By Andrew Wroblewski
The state Board of Regents has placed a moratorium on the use of scores on state-mandated examinations in teacher and principal evaluations. The move was cited as a direct response to a report issued last week by the New York Common Core Task Force, assembled by Gov. Andrew Cuomo, which recommends a massive overhaul of the state’s Common Core Standards.
During a meeting in Albany on Monday, the state Board of Regents’ P-12 education committee voted to approve preliminary action that would place a moratorium on the use of test scores in teacher evaluations from the 2015-2016 through 2018-2019 school years. The committee is made up of all the members of the board, except board Chancellor Merryl Tisch.
The board then passed the amendment during its Tuesday meeting.
The New York State United Teachers union, in a statement posted to its website, said the board’s action is an “initial step” towards implementation of the New York Common Core Task Force’s recommendations.
The task force was assembled by Cuomo in September to review the status and use of the Common Core standards in New York.
The task force made 21 recommendations for developing and implementing a new education system, including reducing the number days and the duration of standardized tests; implementing a process to gather student feedback on new tests; and creating “ongoing” professional development opportunities for teachers and administrators.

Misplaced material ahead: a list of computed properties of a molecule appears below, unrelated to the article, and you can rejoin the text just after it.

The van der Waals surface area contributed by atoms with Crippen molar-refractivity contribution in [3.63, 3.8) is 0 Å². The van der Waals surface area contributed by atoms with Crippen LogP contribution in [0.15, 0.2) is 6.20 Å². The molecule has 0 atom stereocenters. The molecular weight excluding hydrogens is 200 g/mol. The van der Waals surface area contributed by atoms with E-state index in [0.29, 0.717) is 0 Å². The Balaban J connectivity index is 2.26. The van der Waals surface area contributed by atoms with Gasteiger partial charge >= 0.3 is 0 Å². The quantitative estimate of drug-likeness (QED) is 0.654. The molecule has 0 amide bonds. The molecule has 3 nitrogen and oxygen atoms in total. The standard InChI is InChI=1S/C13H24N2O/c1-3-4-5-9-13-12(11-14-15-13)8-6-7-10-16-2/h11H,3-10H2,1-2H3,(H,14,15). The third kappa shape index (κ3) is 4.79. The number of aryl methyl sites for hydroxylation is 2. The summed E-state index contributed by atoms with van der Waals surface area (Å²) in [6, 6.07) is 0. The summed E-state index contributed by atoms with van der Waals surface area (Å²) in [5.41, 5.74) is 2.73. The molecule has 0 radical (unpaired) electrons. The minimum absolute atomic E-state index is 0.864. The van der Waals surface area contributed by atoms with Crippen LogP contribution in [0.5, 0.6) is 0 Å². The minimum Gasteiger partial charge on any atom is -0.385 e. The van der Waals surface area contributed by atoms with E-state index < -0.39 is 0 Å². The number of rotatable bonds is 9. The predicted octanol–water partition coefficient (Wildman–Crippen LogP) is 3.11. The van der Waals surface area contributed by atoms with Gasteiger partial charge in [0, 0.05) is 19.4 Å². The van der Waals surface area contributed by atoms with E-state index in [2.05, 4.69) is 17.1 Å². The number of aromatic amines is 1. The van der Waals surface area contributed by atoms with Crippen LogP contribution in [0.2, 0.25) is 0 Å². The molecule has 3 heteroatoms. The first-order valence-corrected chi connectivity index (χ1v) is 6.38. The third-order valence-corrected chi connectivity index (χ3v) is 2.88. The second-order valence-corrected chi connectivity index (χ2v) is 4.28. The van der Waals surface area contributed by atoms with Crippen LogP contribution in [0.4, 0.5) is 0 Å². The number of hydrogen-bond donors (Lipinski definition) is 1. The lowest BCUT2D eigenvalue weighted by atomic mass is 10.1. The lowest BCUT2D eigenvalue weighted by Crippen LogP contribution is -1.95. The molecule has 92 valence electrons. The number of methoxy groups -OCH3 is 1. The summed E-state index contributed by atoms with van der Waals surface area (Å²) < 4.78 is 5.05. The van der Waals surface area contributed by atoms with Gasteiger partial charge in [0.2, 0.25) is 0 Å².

Cuomo met the recommendation positively in a statement issued by his office.
“The Common Core was supposed to ensure all of our children had the education they needed to be college and career-ready – but it actually caused confusion and anxiety,” he said. “That ends now. Today, we will begin to transform our system into one that empowers parents, teachers and local districts and ensures high standards for all students.”
Locally, superintendents around town expressed approval of the recent developments.
Commack Superintendent of Schools Donald James, a vocal critic of Common Core Standards, said in an emailed statement that “the outcry from parents, teachers, and administrators and the undue stress placed on students seems to have been heard and acted upon at the national level.
“Now we must continue our efforts at the state level so that the Board of Regents, our elected officials, and the governor modify state requirements that are no longer federally mandated,” he added.
Elsewhere, Cold Spring Harbor Superintendent Judith Wilansky; Huntington Superintendent James Polansky; and Northport Superintendent Robert Banzer all voiced similar approval of the task force’s recommendation.